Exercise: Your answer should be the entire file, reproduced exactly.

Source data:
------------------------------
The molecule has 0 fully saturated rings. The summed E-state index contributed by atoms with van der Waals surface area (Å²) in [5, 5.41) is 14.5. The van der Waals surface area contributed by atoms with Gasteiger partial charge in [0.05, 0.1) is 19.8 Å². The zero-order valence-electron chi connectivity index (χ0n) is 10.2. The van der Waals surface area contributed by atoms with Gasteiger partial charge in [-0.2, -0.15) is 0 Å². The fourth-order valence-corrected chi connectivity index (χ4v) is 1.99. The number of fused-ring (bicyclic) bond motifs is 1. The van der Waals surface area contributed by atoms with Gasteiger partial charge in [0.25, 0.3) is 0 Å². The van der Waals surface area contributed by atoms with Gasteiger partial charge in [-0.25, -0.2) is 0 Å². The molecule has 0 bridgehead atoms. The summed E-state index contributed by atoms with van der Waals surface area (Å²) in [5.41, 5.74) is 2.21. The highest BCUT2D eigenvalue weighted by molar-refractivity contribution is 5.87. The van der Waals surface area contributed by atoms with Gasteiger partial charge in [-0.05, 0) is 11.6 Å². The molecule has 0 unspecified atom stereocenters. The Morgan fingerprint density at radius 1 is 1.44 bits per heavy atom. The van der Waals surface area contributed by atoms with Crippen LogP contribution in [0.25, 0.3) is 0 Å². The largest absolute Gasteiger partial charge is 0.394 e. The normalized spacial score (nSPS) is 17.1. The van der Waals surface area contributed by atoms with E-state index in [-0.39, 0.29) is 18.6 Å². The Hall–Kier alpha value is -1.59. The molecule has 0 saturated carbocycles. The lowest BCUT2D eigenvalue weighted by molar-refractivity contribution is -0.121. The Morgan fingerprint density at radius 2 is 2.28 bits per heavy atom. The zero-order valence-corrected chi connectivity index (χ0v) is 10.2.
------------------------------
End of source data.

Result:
The molecule has 0 fully saturated rings. The summed E-state index contributed by atoms with van der Waals surface area (Å²) in [5, 5.41) is 14.5. The van der Waals surface area contributed by atoms with Gasteiger partial charge in [0.05, 0.1) is 19.8 Å². The zero-order valence-electron chi connectivity index (χ0n) is 10.2. The van der Waals surface area contributed by atoms with Gasteiger partial charge in [-0.2, -0.15) is 0 Å². The fourth-order valence-corrected chi connectivity index (χ4v) is 1.99. The number of fused-ring (bicyclic) bond motifs is 1. The van der Waals surface area contributed by atoms with Gasteiger partial charge in [0.25, 0.3) is 0 Å². The van der Waals surface area contributed by atoms with Gasteiger partial charge in [-0.25, -0.2) is 0 Å². The molecule has 0 bridgehead atoms. The summed E-state index contributed by atoms with van der Waals surface area (Å²) in [5.41, 5.74) is 2.21. The highest BCUT2D eigenvalue weighted by molar-refractivity contribution is 5.87. The van der Waals surface area contributed by atoms with Gasteiger partial charge in [-0.05, 0) is 11.6 Å². The molecule has 0 unspecified atom stereocenters. The Morgan fingerprint density at radius 1 is 1.44 bits per heavy atom. The van der Waals surface area contributed by atoms with Crippen LogP contribution in [0.25, 0.3) is 0 Å². The largest absolute Gasteiger partial charge is 0.394 e. The normalized spacial score (nSPS) is 17.1. The van der Waals surface area contributed by atoms with E-state index in [-0.39, 0.29) is 18.6 Å². The Hall–Kier alpha value is -1.59. The molecule has 0 saturated carbocycles. The lowest BCUT2D eigenvalue weighted by molar-refractivity contribution is -0.121. The Morgan fingerprint density at radius 2 is 2.28 bits per heavy atom. The zero-order valence-corrected chi connectivity index (χ0v) is 10.2.